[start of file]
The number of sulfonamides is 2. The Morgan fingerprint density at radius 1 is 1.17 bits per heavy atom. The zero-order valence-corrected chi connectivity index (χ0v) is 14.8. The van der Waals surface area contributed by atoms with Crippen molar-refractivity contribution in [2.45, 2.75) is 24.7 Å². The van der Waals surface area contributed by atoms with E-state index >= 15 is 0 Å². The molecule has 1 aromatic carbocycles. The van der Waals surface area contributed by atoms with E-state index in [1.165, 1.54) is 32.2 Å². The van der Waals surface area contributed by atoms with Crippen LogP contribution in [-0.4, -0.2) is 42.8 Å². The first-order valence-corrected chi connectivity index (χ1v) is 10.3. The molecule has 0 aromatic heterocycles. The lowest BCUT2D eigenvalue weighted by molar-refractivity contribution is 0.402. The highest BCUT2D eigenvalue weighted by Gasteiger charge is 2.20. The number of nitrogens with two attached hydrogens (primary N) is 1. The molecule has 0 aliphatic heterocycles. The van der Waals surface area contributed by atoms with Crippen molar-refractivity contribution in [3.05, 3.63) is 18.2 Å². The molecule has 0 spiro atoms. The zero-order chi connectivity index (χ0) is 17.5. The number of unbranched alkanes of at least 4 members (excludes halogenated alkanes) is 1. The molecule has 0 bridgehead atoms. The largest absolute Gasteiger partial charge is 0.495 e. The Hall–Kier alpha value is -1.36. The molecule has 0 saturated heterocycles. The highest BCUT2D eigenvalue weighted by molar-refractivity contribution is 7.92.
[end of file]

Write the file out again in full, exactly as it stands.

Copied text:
The number of sulfonamides is 2. The Morgan fingerprint density at radius 1 is 1.17 bits per heavy atom. The zero-order valence-corrected chi connectivity index (χ0v) is 14.8. The van der Waals surface area contributed by atoms with Crippen molar-refractivity contribution in [2.45, 2.75) is 24.7 Å². The van der Waals surface area contributed by atoms with E-state index >= 15 is 0 Å². The molecule has 1 aromatic carbocycles. The van der Waals surface area contributed by atoms with E-state index in [1.165, 1.54) is 32.2 Å². The van der Waals surface area contributed by atoms with Crippen LogP contribution in [-0.4, -0.2) is 42.8 Å². The first-order valence-corrected chi connectivity index (χ1v) is 10.3. The molecule has 0 aromatic heterocycles. The lowest BCUT2D eigenvalue weighted by molar-refractivity contribution is 0.402. The highest BCUT2D eigenvalue weighted by Gasteiger charge is 2.20. The number of nitrogens with two attached hydrogens (primary N) is 1. The molecule has 0 aliphatic heterocycles. The van der Waals surface area contributed by atoms with Crippen molar-refractivity contribution in [3.05, 3.63) is 18.2 Å². The molecule has 0 spiro atoms. The zero-order chi connectivity index (χ0) is 17.5. The number of unbranched alkanes of at least 4 members (excludes halogenated alkanes) is 1. The molecule has 0 bridgehead atoms. The largest absolute Gasteiger partial charge is 0.495 e. The Hall–Kier alpha value is -1.36. The molecule has 0 saturated heterocycles. The highest BCUT2D eigenvalue weighted by molar-refractivity contribution is 7.92.